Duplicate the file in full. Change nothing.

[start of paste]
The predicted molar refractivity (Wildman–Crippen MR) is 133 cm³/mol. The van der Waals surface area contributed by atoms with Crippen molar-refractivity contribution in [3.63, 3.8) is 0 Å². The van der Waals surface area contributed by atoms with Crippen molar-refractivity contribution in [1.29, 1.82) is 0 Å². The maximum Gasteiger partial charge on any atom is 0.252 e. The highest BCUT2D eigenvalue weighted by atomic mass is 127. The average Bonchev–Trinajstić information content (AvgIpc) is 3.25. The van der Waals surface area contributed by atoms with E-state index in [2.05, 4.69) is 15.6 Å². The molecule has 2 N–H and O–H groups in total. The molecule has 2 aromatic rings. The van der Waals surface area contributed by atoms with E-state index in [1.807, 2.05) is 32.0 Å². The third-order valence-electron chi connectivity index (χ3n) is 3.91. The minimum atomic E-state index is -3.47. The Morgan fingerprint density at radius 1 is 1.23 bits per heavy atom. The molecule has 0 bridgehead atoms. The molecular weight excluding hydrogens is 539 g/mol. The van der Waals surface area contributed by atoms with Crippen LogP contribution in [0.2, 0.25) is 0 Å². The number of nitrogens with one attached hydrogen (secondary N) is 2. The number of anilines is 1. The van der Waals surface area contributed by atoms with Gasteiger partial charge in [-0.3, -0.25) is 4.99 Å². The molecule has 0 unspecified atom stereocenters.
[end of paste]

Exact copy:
The predicted molar refractivity (Wildman–Crippen MR) is 133 cm³/mol. The van der Waals surface area contributed by atoms with Crippen molar-refractivity contribution in [3.63, 3.8) is 0 Å². The van der Waals surface area contributed by atoms with Crippen molar-refractivity contribution in [1.29, 1.82) is 0 Å². The maximum Gasteiger partial charge on any atom is 0.252 e. The highest BCUT2D eigenvalue weighted by atomic mass is 127. The average Bonchev–Trinajstić information content (AvgIpc) is 3.25. The van der Waals surface area contributed by atoms with E-state index in [2.05, 4.69) is 15.6 Å². The molecule has 2 N–H and O–H groups in total. The molecule has 2 aromatic rings. The van der Waals surface area contributed by atoms with E-state index in [1.807, 2.05) is 32.0 Å². The third-order valence-electron chi connectivity index (χ3n) is 3.91. The minimum atomic E-state index is -3.47. The Morgan fingerprint density at radius 1 is 1.23 bits per heavy atom. The molecule has 0 bridgehead atoms. The molecular weight excluding hydrogens is 539 g/mol. The van der Waals surface area contributed by atoms with Crippen LogP contribution in [0.2, 0.25) is 0 Å². The number of nitrogens with one attached hydrogen (secondary N) is 2. The number of anilines is 1. The van der Waals surface area contributed by atoms with Gasteiger partial charge in [-0.3, -0.25) is 4.99 Å². The molecule has 0 unspecified atom stereocenters.